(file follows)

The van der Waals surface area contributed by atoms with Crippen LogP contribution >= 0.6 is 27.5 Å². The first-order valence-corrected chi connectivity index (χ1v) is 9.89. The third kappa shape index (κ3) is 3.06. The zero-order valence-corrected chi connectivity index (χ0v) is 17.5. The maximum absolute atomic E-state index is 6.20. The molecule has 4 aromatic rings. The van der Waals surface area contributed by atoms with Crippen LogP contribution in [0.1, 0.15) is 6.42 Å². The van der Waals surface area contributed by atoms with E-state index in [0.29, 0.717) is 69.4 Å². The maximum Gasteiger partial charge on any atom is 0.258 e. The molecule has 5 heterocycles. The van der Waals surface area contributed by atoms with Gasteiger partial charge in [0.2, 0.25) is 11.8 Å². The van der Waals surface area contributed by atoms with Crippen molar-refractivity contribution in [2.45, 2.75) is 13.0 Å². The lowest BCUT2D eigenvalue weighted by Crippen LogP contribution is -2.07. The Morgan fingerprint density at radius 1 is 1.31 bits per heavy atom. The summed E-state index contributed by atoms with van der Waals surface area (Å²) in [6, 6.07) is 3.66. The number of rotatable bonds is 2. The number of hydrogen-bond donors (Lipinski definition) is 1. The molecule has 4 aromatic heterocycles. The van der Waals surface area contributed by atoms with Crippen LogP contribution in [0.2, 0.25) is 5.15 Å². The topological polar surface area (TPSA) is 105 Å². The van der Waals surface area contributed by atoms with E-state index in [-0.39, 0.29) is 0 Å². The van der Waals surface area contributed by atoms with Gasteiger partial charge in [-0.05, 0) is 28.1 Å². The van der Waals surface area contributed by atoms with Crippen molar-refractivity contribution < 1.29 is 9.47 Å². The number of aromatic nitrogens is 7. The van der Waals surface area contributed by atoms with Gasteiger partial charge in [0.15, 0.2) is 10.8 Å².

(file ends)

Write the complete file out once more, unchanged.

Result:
The van der Waals surface area contributed by atoms with Crippen LogP contribution >= 0.6 is 27.5 Å². The first-order valence-corrected chi connectivity index (χ1v) is 9.89. The third kappa shape index (κ3) is 3.06. The zero-order valence-corrected chi connectivity index (χ0v) is 17.5. The maximum absolute atomic E-state index is 6.20. The molecule has 4 aromatic rings. The van der Waals surface area contributed by atoms with Crippen LogP contribution in [0.1, 0.15) is 6.42 Å². The van der Waals surface area contributed by atoms with E-state index in [0.29, 0.717) is 69.4 Å². The maximum Gasteiger partial charge on any atom is 0.258 e. The molecule has 5 heterocycles. The van der Waals surface area contributed by atoms with Gasteiger partial charge in [0.2, 0.25) is 11.8 Å². The van der Waals surface area contributed by atoms with Crippen molar-refractivity contribution in [2.45, 2.75) is 13.0 Å². The lowest BCUT2D eigenvalue weighted by Crippen LogP contribution is -2.07. The Morgan fingerprint density at radius 1 is 1.31 bits per heavy atom. The summed E-state index contributed by atoms with van der Waals surface area (Å²) in [6, 6.07) is 3.66. The number of rotatable bonds is 2. The number of hydrogen-bond donors (Lipinski definition) is 1. The molecule has 4 aromatic heterocycles. The van der Waals surface area contributed by atoms with Crippen LogP contribution in [0.2, 0.25) is 5.15 Å². The topological polar surface area (TPSA) is 105 Å². The van der Waals surface area contributed by atoms with E-state index in [-0.39, 0.29) is 0 Å². The van der Waals surface area contributed by atoms with Gasteiger partial charge in [-0.05, 0) is 28.1 Å². The van der Waals surface area contributed by atoms with Crippen molar-refractivity contribution < 1.29 is 9.47 Å². The number of aromatic nitrogens is 7. The van der Waals surface area contributed by atoms with Gasteiger partial charge in [0.15, 0.2) is 10.8 Å².